Family who helped Edward Snowden arrives in Canada
In 2013, refugees in Hong Kong sheltered NSA document-leaker as he fled U.S.
U.S. whistleblower Edward Snowden said he is relieved one of the families who helped hide him when he was on the run in Hong Kong in 2013 has been granted refugee status in Canada.
"They knew what it was like to be hunted, to be chased, to be retaliated against," he said in an interview with Radio-Canada.
"And they smiled at me. You know, they opened their home. I mean, this was very small. They were living in very difficult conditions, incredible poverty, and they shared everything they had."
Ottawa has granted refugee status to Vanessa Rodel, 42, and her seven-year-old daughter, Keana, said a spokesperson for the group that privately sponsored the family. They are among a group of seven asylum seekers who housed Snowden after he fled the United States in 2013.
The family landed this evening at Toronto's Pearson Airport.
"I feel like I'm free," Rodel told reporters. "I can sleep well."
"I'm so happy that we finally went to Canada," Keana said. "I was waiting for days and days."
Vanessa Rodel talks about what it's like to be in Canada.
Rodel and her daughter's final destination will be Montreal, where they are expected to arrive on Tuesday, to begin their new life.
Snowden's Canadian lawyer arranged hideout
Rodel had been living in Hong Kong since 2002 after fleeing her home in the Philippines. She applied for asylum there in 2010, but her claim was rejected.
In 2013, a Montreal-based lawyer working with Snowden came up with a plan to hide him in the homes of refugees and asylum seekers in Hong Kong, including Rodel's.
Snowden was wanted by U.S. authorities for leaking highly classified government documents about government surveillance programs. He had been a contract worker for the National Security Agency until he fled the country, ultimately escaping to Russia, where he still lives.
Watch as Edward Snowden describes how he hid while evading arrest in Hong Kong:
Turning to Canada for help
A non-profit organization called For the Refugees submitted applications to privately sponsor all seven of the refugees living in Hong Kong in 2016, said a spokesperson for the group, Ethan Cox.
"Vanessa and her daughter have been accepted as privately sponsored refugees," he said. "Right now, the long nightmare is over for Vanessa and Keana."
Cox said the other applicants are still waiting to see if their applications will be accepted as well.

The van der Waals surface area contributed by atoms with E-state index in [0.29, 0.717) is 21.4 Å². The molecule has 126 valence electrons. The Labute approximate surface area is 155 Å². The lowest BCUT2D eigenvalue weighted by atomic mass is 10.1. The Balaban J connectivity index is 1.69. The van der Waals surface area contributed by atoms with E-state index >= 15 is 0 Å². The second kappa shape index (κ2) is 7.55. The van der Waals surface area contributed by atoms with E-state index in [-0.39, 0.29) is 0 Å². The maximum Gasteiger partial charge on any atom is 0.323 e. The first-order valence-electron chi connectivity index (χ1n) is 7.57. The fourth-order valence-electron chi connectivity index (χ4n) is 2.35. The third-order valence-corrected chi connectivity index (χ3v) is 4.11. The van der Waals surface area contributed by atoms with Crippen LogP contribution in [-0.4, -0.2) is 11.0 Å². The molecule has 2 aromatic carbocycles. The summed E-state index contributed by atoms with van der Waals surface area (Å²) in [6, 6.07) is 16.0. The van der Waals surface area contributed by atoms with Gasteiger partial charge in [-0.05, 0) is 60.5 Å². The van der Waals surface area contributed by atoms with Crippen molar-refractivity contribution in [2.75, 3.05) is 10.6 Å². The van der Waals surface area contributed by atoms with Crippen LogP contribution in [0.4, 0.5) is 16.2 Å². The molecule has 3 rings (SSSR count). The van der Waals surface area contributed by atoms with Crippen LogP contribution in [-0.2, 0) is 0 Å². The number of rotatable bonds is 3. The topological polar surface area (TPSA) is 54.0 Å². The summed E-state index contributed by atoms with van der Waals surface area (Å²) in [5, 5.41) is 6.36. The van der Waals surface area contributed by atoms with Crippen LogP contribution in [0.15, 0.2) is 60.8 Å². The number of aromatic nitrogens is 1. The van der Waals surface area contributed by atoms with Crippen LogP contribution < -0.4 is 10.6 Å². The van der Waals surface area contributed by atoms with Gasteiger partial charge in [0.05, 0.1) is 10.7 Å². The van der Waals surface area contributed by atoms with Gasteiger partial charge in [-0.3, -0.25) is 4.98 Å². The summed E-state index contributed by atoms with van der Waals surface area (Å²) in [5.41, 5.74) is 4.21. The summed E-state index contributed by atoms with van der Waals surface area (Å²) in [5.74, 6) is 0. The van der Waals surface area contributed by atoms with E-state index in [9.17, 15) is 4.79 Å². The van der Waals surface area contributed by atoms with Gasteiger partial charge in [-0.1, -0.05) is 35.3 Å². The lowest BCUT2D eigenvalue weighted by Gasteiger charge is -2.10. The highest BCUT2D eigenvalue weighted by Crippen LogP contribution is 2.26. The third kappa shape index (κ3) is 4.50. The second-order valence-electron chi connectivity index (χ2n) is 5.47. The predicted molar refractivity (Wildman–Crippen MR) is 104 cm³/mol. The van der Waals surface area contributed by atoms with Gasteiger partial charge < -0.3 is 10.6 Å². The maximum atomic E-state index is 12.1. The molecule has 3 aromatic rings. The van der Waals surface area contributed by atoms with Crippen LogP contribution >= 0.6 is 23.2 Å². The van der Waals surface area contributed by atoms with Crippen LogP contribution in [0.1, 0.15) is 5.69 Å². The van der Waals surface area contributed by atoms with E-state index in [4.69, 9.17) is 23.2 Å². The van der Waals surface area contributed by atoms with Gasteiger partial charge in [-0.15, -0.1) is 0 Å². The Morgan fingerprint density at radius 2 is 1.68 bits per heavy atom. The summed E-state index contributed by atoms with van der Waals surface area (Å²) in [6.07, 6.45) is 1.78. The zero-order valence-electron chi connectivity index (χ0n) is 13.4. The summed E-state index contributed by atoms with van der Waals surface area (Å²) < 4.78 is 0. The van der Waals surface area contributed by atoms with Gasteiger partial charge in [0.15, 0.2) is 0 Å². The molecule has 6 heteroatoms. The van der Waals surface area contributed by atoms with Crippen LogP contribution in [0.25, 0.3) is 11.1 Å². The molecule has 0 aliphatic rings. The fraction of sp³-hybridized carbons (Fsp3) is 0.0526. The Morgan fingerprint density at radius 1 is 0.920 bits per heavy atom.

After housing Snowden, Rodel feared Hong Kong authorities would step up their efforts to deport her to the Philippines, where she said she fears for her life.
Cox, who is familiar with Rodel's case, said in the Philippines she was kidnapped, raped and sexually trafficked by an extremist group before she fled to Hong Kong. CBC News has not verified the details of Rodel's initial asylum claim.
Rodel told Radio-Canada that Hong Kong authorities have questioned her about Snowden, but when she refused to co-operate, her social assistance was cut off.
The group For the Refugees has been collecting donations to support the families, and its members hope all of them will be able to settle in Canada as privately sponsored refugees.
"They are extremely brave people who have nothing, but when someone in distress needed them, they opened their doors," said Montreal-based Guillaume Cliche-Rivard, one of the lawyers with the group.
"Instead of letting them live in a terrible situation without a future, we wanted to do something for them, as they wanted to do something for Edward Snowden."
Rodel's was the first claim to be accepted and though it has given hope to the others, Cliche-Rivard said there is an urgency to their cases, and he hopes the government acts quickly.
"The clients are facing tremendous distress [in Hong Kong]," he said. "Removals for the other five are pending, so Canada cannot take another year or two to decide their cases."
In a tweet after Rodel's flight took off, Snowden urged Canada to help the remaining families.
"After so many years, the first of the families who helped me is free and has a future. But the work is not over — with solidarity and compassion, Canada can save them all," he wrote.
From a report by Radio-Canada's Frederic Arnould and Thomas Gerbet